I’ve been having something of a Little Women-fest on this blog for the past week and a half, but before I allow the book to rest, there is one more thing that has been teasing me that I wanted to explore. As I canvassed the internet and read the differing opinions of fans, I was struck by the intensity and implacability of opinion regarding who Jo March should have married and I began to wonder why that was. I am always intrigued when opinion is evenly split. It can mean that both sides have a good case, but neither has an overwhelming one. Does that mean there is a fault in how Louisa May Alcott set up her story? It could be, but I wonder if there is another reason, too.
When we read novels, we find characters we feel inherently in sympathy with, characters we understand or want to be like or especially feel invested in. When that happens, we say that we “identify” with that character and nowhere have I found a character more identified with than Josephine March (though with heady competition from Elizabeth Bennett). I have read it, heard it, and met many people who have told me that they grew up reading the book feeling a special kinship with Jo.
When I first read Little Women, though, I did not identify with her. I was a child and couldn’t see past some of Jo’s more glaring personality traits, like her temper, her impetuosity, her quirky and stubborn moods; traits I did not share. But when I read it again, I could see the common ground. Her childhood dreams of writing, the childhood dream that anything is possible and that money and fame are just waiting for you, her love of life and disinclination for and awkwardness in society, her desire to travel, her reading habits, her tom-boyishness, her warm love of her sisters, her fear of losing her sisters, her discovery that childhood dreams are not always to be, or even what we want as we grow and change – I could understand these things. She’s a dreamer and a bit of a social misfit and a writer. And she’s not considered conventionally attractive (we women can be insecure about our own appearance and I have not heard nearly as many women identifying with overtly beautiful female characters). Jo’s very modern, then, in her personality, but she has been loved in every generation since her creation in 1868.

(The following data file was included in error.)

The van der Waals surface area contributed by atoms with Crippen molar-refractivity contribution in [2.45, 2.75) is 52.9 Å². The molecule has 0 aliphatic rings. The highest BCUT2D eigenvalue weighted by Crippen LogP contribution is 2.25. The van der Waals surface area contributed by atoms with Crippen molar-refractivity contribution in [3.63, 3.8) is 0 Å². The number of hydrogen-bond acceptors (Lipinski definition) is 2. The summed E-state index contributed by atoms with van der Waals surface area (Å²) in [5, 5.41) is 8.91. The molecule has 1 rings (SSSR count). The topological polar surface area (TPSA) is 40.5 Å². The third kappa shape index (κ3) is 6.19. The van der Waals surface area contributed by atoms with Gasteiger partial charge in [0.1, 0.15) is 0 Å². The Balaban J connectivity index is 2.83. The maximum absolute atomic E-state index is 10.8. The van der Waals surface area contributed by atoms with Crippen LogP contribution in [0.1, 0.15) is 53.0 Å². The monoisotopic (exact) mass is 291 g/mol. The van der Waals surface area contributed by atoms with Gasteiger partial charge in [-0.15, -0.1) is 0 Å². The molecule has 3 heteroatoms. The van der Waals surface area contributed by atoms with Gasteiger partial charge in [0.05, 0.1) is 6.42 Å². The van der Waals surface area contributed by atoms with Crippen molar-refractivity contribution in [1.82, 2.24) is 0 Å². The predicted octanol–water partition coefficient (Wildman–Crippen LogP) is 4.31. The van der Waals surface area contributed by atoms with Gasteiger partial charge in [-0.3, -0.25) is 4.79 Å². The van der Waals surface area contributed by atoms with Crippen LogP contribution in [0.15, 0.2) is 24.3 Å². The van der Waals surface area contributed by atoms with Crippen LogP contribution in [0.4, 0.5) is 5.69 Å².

In Jo March, Louisa May Alcott seems to have created the universal woman; we can all see something of ourselves in her. She’s complex and doesn’t stay the same, which also means we can see ourselves in different stages of her life. Perhaps we are more like she was when she was fifteen, or perhaps more like her when she is twenty-five.
My theory is that because we can project ourselves on Jo, it makes it very personal who Jo marries. It is no longer a question of who we think Jo should marry, but who we would rather marry. If you can’t imagine marrying a stuffy old professor, then you would hate it if Jo married him. But if, instead, you cannot imagine marrying an immature boy, then you would be appalled if Jo were to have accepted Laurie (I am, admittedly, being unfair in my descriptions of both Laurie and Professor Bhaer for dramatic affect). Her journey, her dreams, are the journey and dreams of so many women; it’s difficult not to take her ultimate destination personally.